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Java Generics and Collections by Philip Wadler, Maurice Naftalin

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Chapter 15. Lists

Lists are probably the most widely used Java collections in practice. A list is a collection which—unlike a set—can contain duplicates, and which—unlike a queue—gives the user full visibility and control over the ordering of its elements. The corresponding Collections Framework interface is List (see Figure 15-1).

In addition to the operations inherited from Collection, the List interface includes operations for the following:

Positional Access Methods that access elements based on their numerical position in the list:

void add(int index, E e)           // add element e at given index
boolean addAll(int index, Collection<? extends E> c)
                                   // add contents of c at given index
E get(int index)                   // return element with given index
E remove(int index)                // remove element with given index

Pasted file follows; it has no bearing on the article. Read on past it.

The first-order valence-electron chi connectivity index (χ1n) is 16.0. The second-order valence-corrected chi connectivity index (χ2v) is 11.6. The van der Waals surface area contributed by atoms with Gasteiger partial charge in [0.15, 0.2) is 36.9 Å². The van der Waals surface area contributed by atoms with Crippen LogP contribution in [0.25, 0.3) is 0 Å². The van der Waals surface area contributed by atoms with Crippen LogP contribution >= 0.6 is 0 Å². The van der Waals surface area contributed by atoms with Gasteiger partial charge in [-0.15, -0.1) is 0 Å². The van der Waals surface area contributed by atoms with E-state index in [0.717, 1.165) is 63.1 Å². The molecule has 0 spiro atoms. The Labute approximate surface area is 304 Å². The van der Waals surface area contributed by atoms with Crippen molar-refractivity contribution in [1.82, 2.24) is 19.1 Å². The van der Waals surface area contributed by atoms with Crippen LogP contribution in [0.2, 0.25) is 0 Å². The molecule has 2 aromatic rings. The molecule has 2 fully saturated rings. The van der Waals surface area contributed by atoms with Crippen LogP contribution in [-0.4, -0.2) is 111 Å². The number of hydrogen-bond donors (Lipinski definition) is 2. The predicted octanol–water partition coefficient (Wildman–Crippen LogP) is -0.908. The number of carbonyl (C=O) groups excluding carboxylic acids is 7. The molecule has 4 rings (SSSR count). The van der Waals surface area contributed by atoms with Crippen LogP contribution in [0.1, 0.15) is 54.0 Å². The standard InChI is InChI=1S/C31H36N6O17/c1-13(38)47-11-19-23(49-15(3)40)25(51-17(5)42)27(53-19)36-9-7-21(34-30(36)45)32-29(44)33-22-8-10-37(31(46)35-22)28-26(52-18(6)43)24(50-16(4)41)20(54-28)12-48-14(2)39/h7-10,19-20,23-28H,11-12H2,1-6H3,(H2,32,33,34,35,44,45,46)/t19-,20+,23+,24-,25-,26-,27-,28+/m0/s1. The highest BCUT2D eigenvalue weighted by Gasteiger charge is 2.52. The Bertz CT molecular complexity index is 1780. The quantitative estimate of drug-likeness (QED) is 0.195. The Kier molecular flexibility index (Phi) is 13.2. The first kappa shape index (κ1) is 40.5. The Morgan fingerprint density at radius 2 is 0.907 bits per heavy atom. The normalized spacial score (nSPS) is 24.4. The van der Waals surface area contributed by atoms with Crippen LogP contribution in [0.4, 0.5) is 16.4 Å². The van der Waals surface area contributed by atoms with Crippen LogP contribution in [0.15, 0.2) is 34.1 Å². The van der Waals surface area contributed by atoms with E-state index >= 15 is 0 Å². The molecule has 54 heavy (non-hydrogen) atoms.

E set(int index, E e)              // replace element with given index by e
List
Figure 15-1. List

Search Methods that search for a specified object in the list and return its numerical position. These methods return -1 if the object is not present:

int indexOf(Object o)             // return index of first occurrence of o
int lastIndexOf(Object o)         // return index of last occurrence of o

Range-View A method that gets a view of a range of the list:

List<E> subList(int fromIndex, int toIndex)
                                   // return a view of a portion of the list

The method subList works in a similar way to the subSet operations on SortedSet (see SortedSet and NavigableSet ...

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